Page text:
Under the Biden administration, the U.S. continues to expand its network of bases under various pretexts, laying the groundwork for future conflicts.

By Mohammed Abunahel, World BEYOND War

The United States is known for its history of making and launching wars. Since its establishment, peacetime has been rarer than a blue moon. U.S. President Joe Biden is endorsing and supporting the brutal usurpation of Palestinian lands, which in recent months has resulted in the murder more than 29,000 innocent citizens in 137 days, not to mention the destruction of houses, libraries, universities, hospitals, schools, and mosques.

The Israeli war against Gaza shows no signs of coming to an end soon, as the U.S. continues to exert its influence in staunch support of Israel, financing this genocide and employing its veto power to shield Israel from international consequences and even preventing a ceasefire.

There is a larger story of which this is part. The U.S. extends its unjustified military hegemony worldwide, establishing itself as a military empire where the sun never sets. Under the Biden administration, the U.S. continues to expand its network of bases under various pretexts, laying the groundwork for future conflicts.

The Pentagon and the so-called Department of Defense (DOD) have maintained a troubling pattern of consistently providing inadequate and sometimes misleading information to both Congress and the public, particularly concerning overseas bases and troop deployments — an integral aspect of U.S. foreign policy. Instances of misinformation, misrepresentation, and selective disclosure have eroded trust in the Pentagon’s reporting. This pattern has made it challenging for Congress and the public to obtain a clear and accurate picture of the scope, purpose, and effectiveness of U.S. military activities abroad. Such discrepancies in information contribute to an environment where the true nature of military engagements remains obscured. Furthermore, the Pentagon misleads Congress and lies about the accurate number of U.S. bases overseas.

Do military bases make war? Or is it a war that creates military bases? The world is covered by military bases produced by decades of military deployment overseas. More than 900 bases outside the borders of the United States in more than 90 countries make this empire at the forefront of the global political scene.

The conclusion of 2023 witnessed a disconcerting development as the United States solidified an agreement with Sweden, permitting its troops access to 17 Swedish military bases. Furthermore, the U.S. gained access to 15 military bases in Finland.

The expansive access granted to U.S. forces suggests a concerning level of influence and potential interference in Swedish and Finnish affairs, threatening to transform the two nations into pawns in the geopolitical maneuvers of the United States. Those agreements, far from fostering genuine cooperation, seem to place Sweden and Finland in a precarious position, susceptible to the whims and interests of a foreign power.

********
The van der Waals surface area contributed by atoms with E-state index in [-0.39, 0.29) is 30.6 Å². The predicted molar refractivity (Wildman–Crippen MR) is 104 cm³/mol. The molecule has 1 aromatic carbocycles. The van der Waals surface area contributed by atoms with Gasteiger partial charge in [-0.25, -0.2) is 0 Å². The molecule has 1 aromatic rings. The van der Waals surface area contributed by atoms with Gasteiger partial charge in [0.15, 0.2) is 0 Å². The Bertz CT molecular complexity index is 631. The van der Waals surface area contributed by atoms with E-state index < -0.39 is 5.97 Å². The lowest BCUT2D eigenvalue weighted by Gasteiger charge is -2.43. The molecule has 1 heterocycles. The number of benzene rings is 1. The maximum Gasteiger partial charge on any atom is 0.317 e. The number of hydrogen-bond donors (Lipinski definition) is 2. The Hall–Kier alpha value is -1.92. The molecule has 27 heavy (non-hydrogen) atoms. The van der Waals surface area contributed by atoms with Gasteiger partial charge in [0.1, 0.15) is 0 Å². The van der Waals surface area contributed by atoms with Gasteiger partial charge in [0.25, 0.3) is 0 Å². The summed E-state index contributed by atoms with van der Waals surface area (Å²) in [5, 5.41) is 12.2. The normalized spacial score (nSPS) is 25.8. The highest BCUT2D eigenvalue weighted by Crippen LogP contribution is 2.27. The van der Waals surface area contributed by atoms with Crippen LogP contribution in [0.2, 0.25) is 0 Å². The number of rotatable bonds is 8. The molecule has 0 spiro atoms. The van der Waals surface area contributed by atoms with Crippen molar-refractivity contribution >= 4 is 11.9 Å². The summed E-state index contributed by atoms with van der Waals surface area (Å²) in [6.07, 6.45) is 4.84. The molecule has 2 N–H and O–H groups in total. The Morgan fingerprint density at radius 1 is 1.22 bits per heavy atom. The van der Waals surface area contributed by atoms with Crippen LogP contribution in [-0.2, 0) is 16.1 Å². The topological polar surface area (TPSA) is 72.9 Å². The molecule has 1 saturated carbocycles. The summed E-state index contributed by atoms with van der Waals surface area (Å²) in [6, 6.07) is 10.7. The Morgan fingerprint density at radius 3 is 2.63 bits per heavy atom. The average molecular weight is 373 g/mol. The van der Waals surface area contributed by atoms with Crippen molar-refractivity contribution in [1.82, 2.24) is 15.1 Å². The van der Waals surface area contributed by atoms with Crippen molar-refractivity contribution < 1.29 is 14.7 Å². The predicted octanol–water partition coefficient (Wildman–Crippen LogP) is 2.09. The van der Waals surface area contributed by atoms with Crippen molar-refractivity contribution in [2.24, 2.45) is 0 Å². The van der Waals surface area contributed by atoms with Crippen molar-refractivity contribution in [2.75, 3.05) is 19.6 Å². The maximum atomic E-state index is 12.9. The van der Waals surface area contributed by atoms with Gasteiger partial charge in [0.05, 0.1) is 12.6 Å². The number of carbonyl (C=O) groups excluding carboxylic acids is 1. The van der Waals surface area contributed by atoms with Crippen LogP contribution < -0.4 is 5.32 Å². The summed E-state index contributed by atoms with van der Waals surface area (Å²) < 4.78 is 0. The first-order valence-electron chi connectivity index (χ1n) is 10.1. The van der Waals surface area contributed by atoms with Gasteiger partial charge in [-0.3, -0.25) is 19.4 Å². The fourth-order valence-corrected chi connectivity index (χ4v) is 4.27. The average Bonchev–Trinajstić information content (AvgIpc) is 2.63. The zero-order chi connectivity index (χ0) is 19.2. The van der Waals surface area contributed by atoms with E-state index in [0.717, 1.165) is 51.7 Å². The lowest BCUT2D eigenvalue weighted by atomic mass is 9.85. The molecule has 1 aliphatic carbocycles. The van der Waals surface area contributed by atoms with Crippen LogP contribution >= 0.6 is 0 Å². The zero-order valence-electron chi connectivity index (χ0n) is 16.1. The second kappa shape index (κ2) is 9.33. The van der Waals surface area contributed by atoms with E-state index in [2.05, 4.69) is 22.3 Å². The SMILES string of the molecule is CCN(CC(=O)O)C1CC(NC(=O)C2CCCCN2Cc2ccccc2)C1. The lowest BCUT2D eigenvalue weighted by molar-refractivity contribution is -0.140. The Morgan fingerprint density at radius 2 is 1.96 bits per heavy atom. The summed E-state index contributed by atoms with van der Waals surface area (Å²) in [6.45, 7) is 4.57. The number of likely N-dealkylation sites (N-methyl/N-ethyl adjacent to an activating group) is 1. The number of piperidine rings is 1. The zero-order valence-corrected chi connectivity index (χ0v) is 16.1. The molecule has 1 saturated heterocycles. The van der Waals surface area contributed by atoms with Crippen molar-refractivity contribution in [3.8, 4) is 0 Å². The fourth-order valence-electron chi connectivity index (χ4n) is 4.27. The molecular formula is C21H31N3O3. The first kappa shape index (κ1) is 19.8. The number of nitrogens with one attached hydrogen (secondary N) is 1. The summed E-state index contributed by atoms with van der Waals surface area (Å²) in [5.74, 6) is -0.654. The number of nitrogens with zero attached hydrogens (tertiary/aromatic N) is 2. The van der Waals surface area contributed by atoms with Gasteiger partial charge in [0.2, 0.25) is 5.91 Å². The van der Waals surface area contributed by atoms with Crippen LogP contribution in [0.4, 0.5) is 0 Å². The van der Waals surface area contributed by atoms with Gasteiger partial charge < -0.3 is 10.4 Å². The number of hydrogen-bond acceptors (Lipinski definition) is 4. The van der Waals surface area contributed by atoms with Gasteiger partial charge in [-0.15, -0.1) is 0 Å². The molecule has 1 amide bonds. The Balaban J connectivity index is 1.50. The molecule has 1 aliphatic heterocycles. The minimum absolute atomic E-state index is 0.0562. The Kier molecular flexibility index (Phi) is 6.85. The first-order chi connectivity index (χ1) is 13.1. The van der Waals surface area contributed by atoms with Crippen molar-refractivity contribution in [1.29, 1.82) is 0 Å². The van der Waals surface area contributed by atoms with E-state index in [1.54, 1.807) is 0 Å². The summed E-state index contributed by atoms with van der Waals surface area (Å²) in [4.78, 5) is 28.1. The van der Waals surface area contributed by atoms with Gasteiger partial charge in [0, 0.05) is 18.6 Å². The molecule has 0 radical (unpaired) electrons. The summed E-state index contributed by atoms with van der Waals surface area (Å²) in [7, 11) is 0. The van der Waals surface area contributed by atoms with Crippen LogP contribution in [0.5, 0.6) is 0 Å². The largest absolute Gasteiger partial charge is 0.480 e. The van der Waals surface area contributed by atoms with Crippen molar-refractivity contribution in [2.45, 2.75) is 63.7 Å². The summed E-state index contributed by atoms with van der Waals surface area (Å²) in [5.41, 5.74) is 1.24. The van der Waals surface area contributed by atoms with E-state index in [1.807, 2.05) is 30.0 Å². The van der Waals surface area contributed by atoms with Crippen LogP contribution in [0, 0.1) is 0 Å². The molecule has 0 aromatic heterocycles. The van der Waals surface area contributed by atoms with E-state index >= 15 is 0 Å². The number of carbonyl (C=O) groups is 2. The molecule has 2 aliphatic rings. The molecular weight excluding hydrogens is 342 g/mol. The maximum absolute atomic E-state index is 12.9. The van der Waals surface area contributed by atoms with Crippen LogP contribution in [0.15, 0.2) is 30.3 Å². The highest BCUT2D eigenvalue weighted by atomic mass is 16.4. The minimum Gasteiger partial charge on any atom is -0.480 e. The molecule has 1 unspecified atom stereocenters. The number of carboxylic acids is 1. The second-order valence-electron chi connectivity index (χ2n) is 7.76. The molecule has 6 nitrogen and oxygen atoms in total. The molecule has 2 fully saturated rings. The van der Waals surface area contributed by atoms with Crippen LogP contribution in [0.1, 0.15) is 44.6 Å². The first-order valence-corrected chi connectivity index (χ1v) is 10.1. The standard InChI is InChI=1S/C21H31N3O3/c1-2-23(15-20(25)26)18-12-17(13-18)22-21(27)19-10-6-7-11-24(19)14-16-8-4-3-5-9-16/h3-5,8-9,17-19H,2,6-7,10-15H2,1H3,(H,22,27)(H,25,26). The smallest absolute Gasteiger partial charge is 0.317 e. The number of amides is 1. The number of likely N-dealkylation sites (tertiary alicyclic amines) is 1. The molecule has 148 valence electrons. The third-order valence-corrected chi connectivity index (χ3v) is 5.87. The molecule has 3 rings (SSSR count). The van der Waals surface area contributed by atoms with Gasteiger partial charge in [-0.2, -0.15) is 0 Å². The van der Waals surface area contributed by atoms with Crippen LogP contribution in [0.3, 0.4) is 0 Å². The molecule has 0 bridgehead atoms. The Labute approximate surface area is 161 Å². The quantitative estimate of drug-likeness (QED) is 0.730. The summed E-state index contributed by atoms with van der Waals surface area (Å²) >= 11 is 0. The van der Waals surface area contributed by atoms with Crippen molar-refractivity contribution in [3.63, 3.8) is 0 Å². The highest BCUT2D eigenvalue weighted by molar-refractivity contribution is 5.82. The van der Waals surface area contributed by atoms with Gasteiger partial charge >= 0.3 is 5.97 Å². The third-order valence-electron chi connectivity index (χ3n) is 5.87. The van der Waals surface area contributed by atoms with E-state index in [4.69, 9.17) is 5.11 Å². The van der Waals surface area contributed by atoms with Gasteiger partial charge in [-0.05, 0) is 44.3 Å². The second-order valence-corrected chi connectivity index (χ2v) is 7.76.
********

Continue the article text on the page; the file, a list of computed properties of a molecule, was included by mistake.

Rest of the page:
The U.S. opened the year 2024 by extending its military presence at Al Udeid Air Base, Qatar for 10 years. Western Asian countries, mainly Arab countries, are on politically shaky ground and have corrupt, authoritarian governments, but they are in a strategic location for the interests of the U.S.

Only two months into 2024, the U.S. has opened 5 new bases in Somalia, under the pretext of bolstering the army’s capabilities in the ongoing fight against the militant group al-Shabaab. This military involvement is a concerning development that not only poses the risk of further militarizing Somalia and prolonging ceaseless conflict but also has the potential to worsen geopolitical rivalries, all at the expense of the needs and interests of ordinary Somalis.

Almost a year back, on April 3, 2023, The United States announced the expansion of its military bases by opening new bases in the Philippines. This is a troubling move that deepens the U.S. military presence in the region, potentially leading to heightened tensions and undermining the sovereignty of the Philippines. This expansion raises concerns about the negative impact on local communities and the potential for the Philippines to become further entangled in the geopolitical ambitions of the United States.

Despite all these agreements to build new bases, many peace activists are doing their part to prevent the destruction of lands with new bases. A living example of these activities and campaigns against wars and military bases is “Save Sinjajevina.” Save Sinjajevina is a civic initiative that aims to repeal the decision of the Montenegrin government to establish a military training ground in Sinjajevina for the use of NATO and the U.S. military. The initiative was launched in 2020 by a coalition of activists, pastoralists, and international NGOs, and in 2024 it appears to have succeeded.

Another example of such initiatives is the protests taking place in Japan to close the U.S. bases and the initiatives aimed at closing the foreign bases in Djibouti. Ultimately, these campaigns aim to raise awareness of the dangers of military bases at all levels and close them.

As long as the United States insists on making more enemies than friends and allies, it will continue to expand its bases, and that is definitely part of its foreign policy. It is incredibly naive to believe that any form of consultation, planning, or marketing efforts can improve the image of the U.S. bases. This is because no amount of communication or consultation can change the essence or perception created by a superpower’s foreign policy characterized by unilateralism, aggression, arrogance and disrespect for international law. The establishment of the U.S. bases is a continuation of this foreign policy and an essential feature of it.